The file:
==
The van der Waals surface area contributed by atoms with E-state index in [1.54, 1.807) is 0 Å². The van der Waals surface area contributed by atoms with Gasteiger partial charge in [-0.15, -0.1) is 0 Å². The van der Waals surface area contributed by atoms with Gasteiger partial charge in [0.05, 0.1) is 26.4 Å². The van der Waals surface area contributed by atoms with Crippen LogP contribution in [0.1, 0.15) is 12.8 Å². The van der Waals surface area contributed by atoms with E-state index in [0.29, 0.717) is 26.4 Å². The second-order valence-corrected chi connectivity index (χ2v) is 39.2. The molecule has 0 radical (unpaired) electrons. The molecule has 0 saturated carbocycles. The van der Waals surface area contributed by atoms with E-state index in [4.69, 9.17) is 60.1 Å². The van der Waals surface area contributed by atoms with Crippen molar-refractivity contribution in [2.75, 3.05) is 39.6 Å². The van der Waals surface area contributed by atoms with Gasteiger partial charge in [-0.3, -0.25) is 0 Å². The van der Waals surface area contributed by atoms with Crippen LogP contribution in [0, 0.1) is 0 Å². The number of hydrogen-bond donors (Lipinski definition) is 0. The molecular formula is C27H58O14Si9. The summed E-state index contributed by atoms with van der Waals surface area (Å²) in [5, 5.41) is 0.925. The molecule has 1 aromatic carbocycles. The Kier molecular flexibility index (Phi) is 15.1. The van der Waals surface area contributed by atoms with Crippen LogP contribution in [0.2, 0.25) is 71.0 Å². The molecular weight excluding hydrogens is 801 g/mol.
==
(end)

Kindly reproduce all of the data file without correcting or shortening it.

The van der Waals surface area contributed by atoms with E-state index in [1.54, 1.807) is 0 Å². The van der Waals surface area contributed by atoms with Gasteiger partial charge in [-0.15, -0.1) is 0 Å². The van der Waals surface area contributed by atoms with Gasteiger partial charge in [0.05, 0.1) is 26.4 Å². The van der Waals surface area contributed by atoms with Crippen LogP contribution in [0.1, 0.15) is 12.8 Å². The van der Waals surface area contributed by atoms with E-state index in [0.29, 0.717) is 26.4 Å². The second-order valence-corrected chi connectivity index (χ2v) is 39.2. The molecule has 0 radical (unpaired) electrons. The molecule has 0 saturated carbocycles. The van der Waals surface area contributed by atoms with E-state index in [4.69, 9.17) is 60.1 Å². The van der Waals surface area contributed by atoms with Crippen molar-refractivity contribution in [2.75, 3.05) is 39.6 Å². The van der Waals surface area contributed by atoms with Gasteiger partial charge in [-0.3, -0.25) is 0 Å². The van der Waals surface area contributed by atoms with Crippen LogP contribution in [0, 0.1) is 0 Å². The number of hydrogen-bond donors (Lipinski definition) is 0. The molecular formula is C27H58O14Si9. The summed E-state index contributed by atoms with van der Waals surface area (Å²) in [5, 5.41) is 0.925. The molecule has 1 aromatic carbocycles. The Kier molecular flexibility index (Phi) is 15.1. The van der Waals surface area contributed by atoms with Crippen LogP contribution in [0.2, 0.25) is 71.0 Å². The molecular weight excluding hydrogens is 801 g/mol.